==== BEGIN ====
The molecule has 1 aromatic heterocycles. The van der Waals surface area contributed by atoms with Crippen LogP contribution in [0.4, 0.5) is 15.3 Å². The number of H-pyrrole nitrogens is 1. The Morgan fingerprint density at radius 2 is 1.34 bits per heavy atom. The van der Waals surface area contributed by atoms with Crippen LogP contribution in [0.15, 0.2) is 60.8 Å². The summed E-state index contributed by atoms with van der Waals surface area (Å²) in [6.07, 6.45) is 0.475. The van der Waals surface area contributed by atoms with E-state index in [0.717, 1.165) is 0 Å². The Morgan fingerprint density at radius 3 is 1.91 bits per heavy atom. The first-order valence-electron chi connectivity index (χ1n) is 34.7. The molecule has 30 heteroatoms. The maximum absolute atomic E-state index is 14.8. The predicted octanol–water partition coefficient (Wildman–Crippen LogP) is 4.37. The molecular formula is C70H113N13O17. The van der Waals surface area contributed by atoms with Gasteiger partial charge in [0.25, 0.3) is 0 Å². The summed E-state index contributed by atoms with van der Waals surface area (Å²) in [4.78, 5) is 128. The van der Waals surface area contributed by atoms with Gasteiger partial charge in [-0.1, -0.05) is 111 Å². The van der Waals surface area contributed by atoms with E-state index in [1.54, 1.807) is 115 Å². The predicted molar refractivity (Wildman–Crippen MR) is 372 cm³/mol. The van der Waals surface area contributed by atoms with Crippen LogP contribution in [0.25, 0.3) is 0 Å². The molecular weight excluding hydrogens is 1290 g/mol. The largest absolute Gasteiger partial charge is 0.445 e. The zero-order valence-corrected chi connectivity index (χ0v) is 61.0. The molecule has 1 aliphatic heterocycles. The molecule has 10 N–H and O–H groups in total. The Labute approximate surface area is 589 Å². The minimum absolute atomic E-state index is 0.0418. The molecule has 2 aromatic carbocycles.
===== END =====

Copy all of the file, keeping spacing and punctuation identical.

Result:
The molecule has 1 aromatic heterocycles. The van der Waals surface area contributed by atoms with Crippen LogP contribution in [0.4, 0.5) is 15.3 Å². The number of H-pyrrole nitrogens is 1. The Morgan fingerprint density at radius 2 is 1.34 bits per heavy atom. The van der Waals surface area contributed by atoms with Crippen LogP contribution in [0.15, 0.2) is 60.8 Å². The summed E-state index contributed by atoms with van der Waals surface area (Å²) in [6.07, 6.45) is 0.475. The van der Waals surface area contributed by atoms with E-state index in [0.717, 1.165) is 0 Å². The Morgan fingerprint density at radius 3 is 1.91 bits per heavy atom. The first-order valence-electron chi connectivity index (χ1n) is 34.7. The molecule has 30 heteroatoms. The maximum absolute atomic E-state index is 14.8. The predicted octanol–water partition coefficient (Wildman–Crippen LogP) is 4.37. The molecular formula is C70H113N13O17. The van der Waals surface area contributed by atoms with Gasteiger partial charge in [0.25, 0.3) is 0 Å². The summed E-state index contributed by atoms with van der Waals surface area (Å²) in [4.78, 5) is 128. The van der Waals surface area contributed by atoms with Gasteiger partial charge in [-0.1, -0.05) is 111 Å². The van der Waals surface area contributed by atoms with E-state index in [1.54, 1.807) is 115 Å². The predicted molar refractivity (Wildman–Crippen MR) is 372 cm³/mol. The van der Waals surface area contributed by atoms with Crippen LogP contribution in [0.25, 0.3) is 0 Å². The molecular weight excluding hydrogens is 1290 g/mol. The largest absolute Gasteiger partial charge is 0.445 e. The zero-order valence-corrected chi connectivity index (χ0v) is 61.0. The molecule has 1 aliphatic heterocycles. The molecule has 10 N–H and O–H groups in total. The Labute approximate surface area is 589 Å². The minimum absolute atomic E-state index is 0.0418. The molecule has 2 aromatic carbocycles.